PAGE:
I have to confess, when I first encountered this idea in Reign I thought it was a salacious point and an excuse to cover up lazy writing. When I encountered the real version of the tradition in a monograph by Robert J. Knecht, I had a hard time believing it was real.
The court celebrated the feast of Epiphany, which is known as Twelfth Night in January, around the 8th of the month. One of the most riotous parts of Epiphany was the party electing the King or Queen of the Bean. Bakers concealed a bean within a cake, and the person who found it would “reign” over the festivities for up to twelve days that encompassed the celebration of Epiphany.
Like electing a Prom or Homecoming Queen in the US, few people cared who became the King of the Bean, but “electing” a queen consumed an inordinate amount of time. Francis I and Henry II spent time behind the scenes vetting a court lady who was sufficiently beautiful and graceful for their short reign.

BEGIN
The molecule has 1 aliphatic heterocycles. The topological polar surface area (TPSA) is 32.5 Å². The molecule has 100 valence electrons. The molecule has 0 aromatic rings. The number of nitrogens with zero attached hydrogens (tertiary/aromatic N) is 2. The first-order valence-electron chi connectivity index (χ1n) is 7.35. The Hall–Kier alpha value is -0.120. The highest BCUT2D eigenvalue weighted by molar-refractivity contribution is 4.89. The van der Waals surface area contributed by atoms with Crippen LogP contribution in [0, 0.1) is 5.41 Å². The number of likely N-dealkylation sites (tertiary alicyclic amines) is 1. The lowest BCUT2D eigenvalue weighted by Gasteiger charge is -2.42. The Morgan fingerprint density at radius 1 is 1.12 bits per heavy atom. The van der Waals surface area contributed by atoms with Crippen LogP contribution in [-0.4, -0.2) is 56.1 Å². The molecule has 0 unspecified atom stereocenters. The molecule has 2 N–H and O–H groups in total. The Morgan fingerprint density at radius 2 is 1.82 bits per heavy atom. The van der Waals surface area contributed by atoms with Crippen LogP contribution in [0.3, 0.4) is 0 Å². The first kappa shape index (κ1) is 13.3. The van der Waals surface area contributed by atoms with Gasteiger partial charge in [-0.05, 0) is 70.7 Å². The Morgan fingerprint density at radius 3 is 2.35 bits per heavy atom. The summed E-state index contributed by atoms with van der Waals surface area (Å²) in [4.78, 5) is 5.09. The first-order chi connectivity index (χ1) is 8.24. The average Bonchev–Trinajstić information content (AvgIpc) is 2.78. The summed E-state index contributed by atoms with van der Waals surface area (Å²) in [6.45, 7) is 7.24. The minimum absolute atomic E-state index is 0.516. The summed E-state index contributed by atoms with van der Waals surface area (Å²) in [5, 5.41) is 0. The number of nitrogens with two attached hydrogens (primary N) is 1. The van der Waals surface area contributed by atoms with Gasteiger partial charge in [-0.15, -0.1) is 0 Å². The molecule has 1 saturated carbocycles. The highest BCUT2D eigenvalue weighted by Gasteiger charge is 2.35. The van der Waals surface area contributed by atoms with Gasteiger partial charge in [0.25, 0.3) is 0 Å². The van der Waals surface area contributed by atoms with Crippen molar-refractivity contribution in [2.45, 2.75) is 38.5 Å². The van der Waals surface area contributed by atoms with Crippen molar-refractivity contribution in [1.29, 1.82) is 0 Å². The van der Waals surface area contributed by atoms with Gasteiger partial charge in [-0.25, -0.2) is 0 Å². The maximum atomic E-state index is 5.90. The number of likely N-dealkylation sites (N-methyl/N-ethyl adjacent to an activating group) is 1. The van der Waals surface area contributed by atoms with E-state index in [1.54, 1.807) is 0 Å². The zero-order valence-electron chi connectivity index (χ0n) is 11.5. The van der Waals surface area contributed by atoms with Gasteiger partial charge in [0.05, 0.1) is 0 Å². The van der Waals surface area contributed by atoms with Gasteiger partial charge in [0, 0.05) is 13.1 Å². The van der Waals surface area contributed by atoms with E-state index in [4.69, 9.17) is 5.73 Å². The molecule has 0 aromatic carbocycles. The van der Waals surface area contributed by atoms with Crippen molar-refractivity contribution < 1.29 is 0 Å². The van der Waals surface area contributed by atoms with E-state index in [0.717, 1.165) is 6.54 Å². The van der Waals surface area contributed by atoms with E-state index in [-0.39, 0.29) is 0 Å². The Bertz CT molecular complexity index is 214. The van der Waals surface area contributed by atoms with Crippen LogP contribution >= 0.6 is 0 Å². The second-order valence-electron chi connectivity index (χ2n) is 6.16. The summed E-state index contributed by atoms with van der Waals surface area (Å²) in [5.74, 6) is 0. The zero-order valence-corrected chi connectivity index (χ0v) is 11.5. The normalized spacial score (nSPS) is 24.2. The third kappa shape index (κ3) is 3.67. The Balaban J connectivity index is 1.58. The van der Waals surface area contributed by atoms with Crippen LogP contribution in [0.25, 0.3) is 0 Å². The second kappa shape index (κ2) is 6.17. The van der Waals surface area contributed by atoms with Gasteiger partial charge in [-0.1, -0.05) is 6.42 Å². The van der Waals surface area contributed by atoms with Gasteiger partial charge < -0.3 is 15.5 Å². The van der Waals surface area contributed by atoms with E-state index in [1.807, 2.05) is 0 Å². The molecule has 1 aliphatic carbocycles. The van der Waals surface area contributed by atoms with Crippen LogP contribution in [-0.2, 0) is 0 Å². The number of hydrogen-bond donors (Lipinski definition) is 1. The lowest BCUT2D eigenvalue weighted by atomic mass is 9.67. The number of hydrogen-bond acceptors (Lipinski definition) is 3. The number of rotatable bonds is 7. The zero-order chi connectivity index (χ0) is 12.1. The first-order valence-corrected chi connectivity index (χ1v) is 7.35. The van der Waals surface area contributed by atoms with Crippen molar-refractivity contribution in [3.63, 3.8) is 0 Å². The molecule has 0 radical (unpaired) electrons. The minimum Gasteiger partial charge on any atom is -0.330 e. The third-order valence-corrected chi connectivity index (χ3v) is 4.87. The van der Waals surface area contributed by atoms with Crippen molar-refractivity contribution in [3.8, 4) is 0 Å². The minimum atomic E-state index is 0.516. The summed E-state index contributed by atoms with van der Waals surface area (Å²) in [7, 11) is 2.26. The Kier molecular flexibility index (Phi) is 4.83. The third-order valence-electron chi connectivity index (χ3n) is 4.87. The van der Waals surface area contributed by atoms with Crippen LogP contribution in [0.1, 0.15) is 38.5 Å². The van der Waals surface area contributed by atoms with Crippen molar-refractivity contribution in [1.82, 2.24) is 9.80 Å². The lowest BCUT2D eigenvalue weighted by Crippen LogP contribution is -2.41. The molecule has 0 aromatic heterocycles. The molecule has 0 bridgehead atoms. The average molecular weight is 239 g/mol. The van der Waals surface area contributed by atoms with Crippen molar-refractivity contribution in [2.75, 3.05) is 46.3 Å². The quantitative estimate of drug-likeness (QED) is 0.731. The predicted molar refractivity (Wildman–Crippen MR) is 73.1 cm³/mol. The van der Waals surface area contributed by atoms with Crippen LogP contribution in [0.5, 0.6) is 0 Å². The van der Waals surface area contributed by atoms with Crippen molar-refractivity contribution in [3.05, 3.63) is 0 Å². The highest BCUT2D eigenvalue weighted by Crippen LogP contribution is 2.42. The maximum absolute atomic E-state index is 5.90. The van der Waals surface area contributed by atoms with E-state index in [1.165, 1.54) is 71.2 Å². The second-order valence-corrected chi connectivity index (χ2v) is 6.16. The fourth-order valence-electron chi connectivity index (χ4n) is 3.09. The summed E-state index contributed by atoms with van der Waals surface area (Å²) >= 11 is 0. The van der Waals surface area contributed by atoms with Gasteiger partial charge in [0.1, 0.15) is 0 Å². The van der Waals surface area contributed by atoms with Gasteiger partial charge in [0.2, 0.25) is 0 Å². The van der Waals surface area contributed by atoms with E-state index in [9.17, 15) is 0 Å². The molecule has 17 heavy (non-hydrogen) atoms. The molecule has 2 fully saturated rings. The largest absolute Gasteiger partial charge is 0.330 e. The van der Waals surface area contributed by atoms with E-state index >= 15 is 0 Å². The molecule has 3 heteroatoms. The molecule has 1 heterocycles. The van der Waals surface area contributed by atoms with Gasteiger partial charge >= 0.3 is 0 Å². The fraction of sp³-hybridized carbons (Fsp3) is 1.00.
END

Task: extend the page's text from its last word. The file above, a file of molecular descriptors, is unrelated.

A rigged election for a special lady of the court
In 1539, Francis ordered special dresses and hoods for the new “queen” and the eighteen ladies who would waiting on her. His son, Henry II, went into Catherine de Medici’s own chambers one January and drew a name out of carefully curated list before the actual selection in the cake.
During Francis I’s reign, after her “selection,” the Queen of the Bean” led a procession to dinner, accompanied by her “ladies” and a group of musicians. Dispensing with etiquette, she sat next to the king, displacing the actual queen, dauphine and the king’s own sister. During the meal, the “queen” was served with the same ceremony and deference due the actual queen of France. The real queen simply had to do with a loss of her station for a night while the King never bothered to relinquish his status for even a single night. Henry II stretched out the playacting a bit further, following the Queen of the Bean to Mass the day after the dinner, ignoring not only his wife but his mistress, Diane.